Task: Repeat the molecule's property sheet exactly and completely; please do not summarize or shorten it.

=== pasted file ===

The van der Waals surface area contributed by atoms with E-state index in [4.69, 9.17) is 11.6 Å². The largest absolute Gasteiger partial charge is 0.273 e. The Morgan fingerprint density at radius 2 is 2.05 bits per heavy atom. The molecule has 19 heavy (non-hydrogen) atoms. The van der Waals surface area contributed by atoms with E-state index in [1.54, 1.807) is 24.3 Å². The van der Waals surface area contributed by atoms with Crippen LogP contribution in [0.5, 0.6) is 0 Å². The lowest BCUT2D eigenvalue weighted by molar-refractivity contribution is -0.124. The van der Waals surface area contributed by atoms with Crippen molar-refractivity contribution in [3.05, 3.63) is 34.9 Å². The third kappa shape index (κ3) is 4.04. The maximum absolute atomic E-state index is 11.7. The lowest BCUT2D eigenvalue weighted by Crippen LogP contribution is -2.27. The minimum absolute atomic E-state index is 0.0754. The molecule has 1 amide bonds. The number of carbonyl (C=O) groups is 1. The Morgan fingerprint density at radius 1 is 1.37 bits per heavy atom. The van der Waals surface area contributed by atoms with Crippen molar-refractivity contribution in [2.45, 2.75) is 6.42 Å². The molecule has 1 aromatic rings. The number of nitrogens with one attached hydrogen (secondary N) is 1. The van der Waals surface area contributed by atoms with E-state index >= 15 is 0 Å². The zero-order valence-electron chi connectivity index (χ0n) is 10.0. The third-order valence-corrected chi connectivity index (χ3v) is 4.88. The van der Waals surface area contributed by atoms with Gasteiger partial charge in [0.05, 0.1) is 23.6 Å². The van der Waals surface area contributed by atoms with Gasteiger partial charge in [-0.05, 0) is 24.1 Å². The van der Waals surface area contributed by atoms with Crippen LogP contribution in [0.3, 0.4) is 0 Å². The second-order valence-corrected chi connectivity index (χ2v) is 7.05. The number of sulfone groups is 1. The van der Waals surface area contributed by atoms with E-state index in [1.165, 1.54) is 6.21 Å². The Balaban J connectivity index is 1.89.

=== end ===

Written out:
The van der Waals surface area contributed by atoms with E-state index in [4.69, 9.17) is 11.6 Å². The largest absolute Gasteiger partial charge is 0.273 e. The Morgan fingerprint density at radius 2 is 2.05 bits per heavy atom. The molecule has 19 heavy (non-hydrogen) atoms. The van der Waals surface area contributed by atoms with E-state index in [1.54, 1.807) is 24.3 Å². The van der Waals surface area contributed by atoms with Crippen LogP contribution in [0.5, 0.6) is 0 Å². The lowest BCUT2D eigenvalue weighted by molar-refractivity contribution is -0.124. The van der Waals surface area contributed by atoms with Crippen molar-refractivity contribution in [3.05, 3.63) is 34.9 Å². The third kappa shape index (κ3) is 4.04. The maximum absolute atomic E-state index is 11.7. The lowest BCUT2D eigenvalue weighted by Crippen LogP contribution is -2.27. The minimum absolute atomic E-state index is 0.0754. The molecule has 1 amide bonds. The number of carbonyl (C=O) groups is 1. The Morgan fingerprint density at radius 1 is 1.37 bits per heavy atom. The van der Waals surface area contributed by atoms with Crippen molar-refractivity contribution in [2.45, 2.75) is 6.42 Å². The molecule has 1 aromatic rings. The number of nitrogens with one attached hydrogen (secondary N) is 1. The van der Waals surface area contributed by atoms with E-state index >= 15 is 0 Å². The zero-order valence-electron chi connectivity index (χ0n) is 10.0. The third-order valence-corrected chi connectivity index (χ3v) is 4.88. The van der Waals surface area contributed by atoms with Gasteiger partial charge in [0.05, 0.1) is 23.6 Å². The van der Waals surface area contributed by atoms with Gasteiger partial charge in [-0.05, 0) is 24.1 Å². The van der Waals surface area contributed by atoms with Crippen LogP contribution in [0.3, 0.4) is 0 Å². The second-order valence-corrected chi connectivity index (χ2v) is 7.05. The number of sulfone groups is 1. The van der Waals surface area contributed by atoms with E-state index in [1.165, 1.54) is 6.21 Å². The Balaban J connectivity index is 1.89.